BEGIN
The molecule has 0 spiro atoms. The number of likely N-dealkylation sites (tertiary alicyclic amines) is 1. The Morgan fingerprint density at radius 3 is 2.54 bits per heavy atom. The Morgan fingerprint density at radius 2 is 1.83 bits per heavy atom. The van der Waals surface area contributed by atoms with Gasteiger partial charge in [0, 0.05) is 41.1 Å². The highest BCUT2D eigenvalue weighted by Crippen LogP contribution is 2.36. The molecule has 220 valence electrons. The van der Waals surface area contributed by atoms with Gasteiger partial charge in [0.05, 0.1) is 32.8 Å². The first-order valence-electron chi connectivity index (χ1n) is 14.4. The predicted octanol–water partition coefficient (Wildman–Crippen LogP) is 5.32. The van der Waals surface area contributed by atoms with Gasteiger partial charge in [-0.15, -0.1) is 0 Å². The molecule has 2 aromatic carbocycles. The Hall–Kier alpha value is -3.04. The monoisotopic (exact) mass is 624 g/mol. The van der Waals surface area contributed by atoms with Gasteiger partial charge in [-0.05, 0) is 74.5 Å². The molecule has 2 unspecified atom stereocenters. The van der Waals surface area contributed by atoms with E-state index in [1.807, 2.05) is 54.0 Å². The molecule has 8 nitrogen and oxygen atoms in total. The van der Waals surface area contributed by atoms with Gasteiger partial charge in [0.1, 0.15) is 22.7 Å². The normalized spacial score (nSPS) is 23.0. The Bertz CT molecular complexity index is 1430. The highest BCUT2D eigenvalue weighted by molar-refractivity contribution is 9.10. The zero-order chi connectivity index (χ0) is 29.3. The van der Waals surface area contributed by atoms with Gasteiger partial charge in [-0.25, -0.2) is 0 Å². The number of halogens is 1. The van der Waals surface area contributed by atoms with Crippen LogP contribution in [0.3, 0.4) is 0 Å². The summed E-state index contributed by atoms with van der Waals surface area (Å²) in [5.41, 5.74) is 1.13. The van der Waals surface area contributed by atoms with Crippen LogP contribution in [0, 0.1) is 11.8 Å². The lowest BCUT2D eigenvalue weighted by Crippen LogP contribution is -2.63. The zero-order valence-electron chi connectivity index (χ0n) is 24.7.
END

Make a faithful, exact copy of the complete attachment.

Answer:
The molecule has 0 spiro atoms. The number of likely N-dealkylation sites (tertiary alicyclic amines) is 1. The Morgan fingerprint density at radius 3 is 2.54 bits per heavy atom. The Morgan fingerprint density at radius 2 is 1.83 bits per heavy atom. The van der Waals surface area contributed by atoms with Gasteiger partial charge in [0, 0.05) is 41.1 Å². The highest BCUT2D eigenvalue weighted by Crippen LogP contribution is 2.36. The molecule has 220 valence electrons. The van der Waals surface area contributed by atoms with Gasteiger partial charge in [0.05, 0.1) is 32.8 Å². The first-order valence-electron chi connectivity index (χ1n) is 14.4. The predicted octanol–water partition coefficient (Wildman–Crippen LogP) is 5.32. The van der Waals surface area contributed by atoms with Gasteiger partial charge in [-0.15, -0.1) is 0 Å². The molecule has 2 aromatic carbocycles. The Hall–Kier alpha value is -3.04. The monoisotopic (exact) mass is 624 g/mol. The van der Waals surface area contributed by atoms with Gasteiger partial charge in [-0.05, 0) is 74.5 Å². The molecule has 2 unspecified atom stereocenters. The van der Waals surface area contributed by atoms with E-state index in [1.807, 2.05) is 54.0 Å². The molecule has 8 nitrogen and oxygen atoms in total. The van der Waals surface area contributed by atoms with Gasteiger partial charge in [0.1, 0.15) is 22.7 Å². The normalized spacial score (nSPS) is 23.0. The Bertz CT molecular complexity index is 1430. The highest BCUT2D eigenvalue weighted by molar-refractivity contribution is 9.10. The zero-order chi connectivity index (χ0) is 29.3. The van der Waals surface area contributed by atoms with Gasteiger partial charge in [-0.25, -0.2) is 0 Å². The number of halogens is 1. The van der Waals surface area contributed by atoms with Crippen LogP contribution in [0.3, 0.4) is 0 Å². The summed E-state index contributed by atoms with van der Waals surface area (Å²) in [5.41, 5.74) is 1.13. The van der Waals surface area contributed by atoms with Crippen LogP contribution in [0, 0.1) is 11.8 Å². The lowest BCUT2D eigenvalue weighted by Crippen LogP contribution is -2.63. The zero-order valence-electron chi connectivity index (χ0n) is 24.7.